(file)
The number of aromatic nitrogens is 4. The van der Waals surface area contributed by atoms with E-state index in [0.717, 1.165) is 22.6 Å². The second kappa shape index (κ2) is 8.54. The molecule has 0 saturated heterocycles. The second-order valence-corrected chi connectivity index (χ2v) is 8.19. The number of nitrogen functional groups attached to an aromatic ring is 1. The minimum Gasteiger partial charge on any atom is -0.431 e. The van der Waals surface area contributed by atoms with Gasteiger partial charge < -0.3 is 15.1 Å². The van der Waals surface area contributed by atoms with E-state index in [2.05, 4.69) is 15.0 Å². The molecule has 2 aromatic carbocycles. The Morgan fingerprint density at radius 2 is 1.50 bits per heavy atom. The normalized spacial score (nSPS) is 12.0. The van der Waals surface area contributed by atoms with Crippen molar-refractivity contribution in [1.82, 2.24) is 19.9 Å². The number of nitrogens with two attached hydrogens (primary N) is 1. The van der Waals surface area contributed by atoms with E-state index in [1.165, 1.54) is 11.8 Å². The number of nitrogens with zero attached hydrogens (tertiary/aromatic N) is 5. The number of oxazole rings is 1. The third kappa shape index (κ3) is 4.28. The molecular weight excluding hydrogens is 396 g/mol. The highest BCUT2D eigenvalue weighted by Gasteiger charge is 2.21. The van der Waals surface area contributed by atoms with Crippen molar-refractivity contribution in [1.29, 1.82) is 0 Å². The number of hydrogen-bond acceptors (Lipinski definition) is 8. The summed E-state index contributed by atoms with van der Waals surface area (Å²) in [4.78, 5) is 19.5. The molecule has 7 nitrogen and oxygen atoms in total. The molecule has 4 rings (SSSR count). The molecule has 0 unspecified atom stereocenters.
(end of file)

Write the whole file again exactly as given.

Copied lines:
The number of aromatic nitrogens is 4. The van der Waals surface area contributed by atoms with E-state index in [0.717, 1.165) is 22.6 Å². The second kappa shape index (κ2) is 8.54. The molecule has 0 saturated heterocycles. The second-order valence-corrected chi connectivity index (χ2v) is 8.19. The number of nitrogen functional groups attached to an aromatic ring is 1. The minimum Gasteiger partial charge on any atom is -0.431 e. The van der Waals surface area contributed by atoms with Gasteiger partial charge < -0.3 is 15.1 Å². The van der Waals surface area contributed by atoms with E-state index in [2.05, 4.69) is 15.0 Å². The molecule has 2 aromatic carbocycles. The Morgan fingerprint density at radius 2 is 1.50 bits per heavy atom. The normalized spacial score (nSPS) is 12.0. The van der Waals surface area contributed by atoms with Crippen molar-refractivity contribution in [1.82, 2.24) is 19.9 Å². The number of nitrogens with two attached hydrogens (primary N) is 1. The van der Waals surface area contributed by atoms with E-state index in [1.165, 1.54) is 11.8 Å². The number of nitrogens with zero attached hydrogens (tertiary/aromatic N) is 5. The number of oxazole rings is 1. The third kappa shape index (κ3) is 4.28. The molecular weight excluding hydrogens is 396 g/mol. The highest BCUT2D eigenvalue weighted by Gasteiger charge is 2.21. The van der Waals surface area contributed by atoms with Crippen molar-refractivity contribution in [1.29, 1.82) is 0 Å². The number of hydrogen-bond acceptors (Lipinski definition) is 8. The summed E-state index contributed by atoms with van der Waals surface area (Å²) in [4.78, 5) is 19.5. The molecule has 7 nitrogen and oxygen atoms in total. The molecule has 4 rings (SSSR count). The molecule has 0 unspecified atom stereocenters.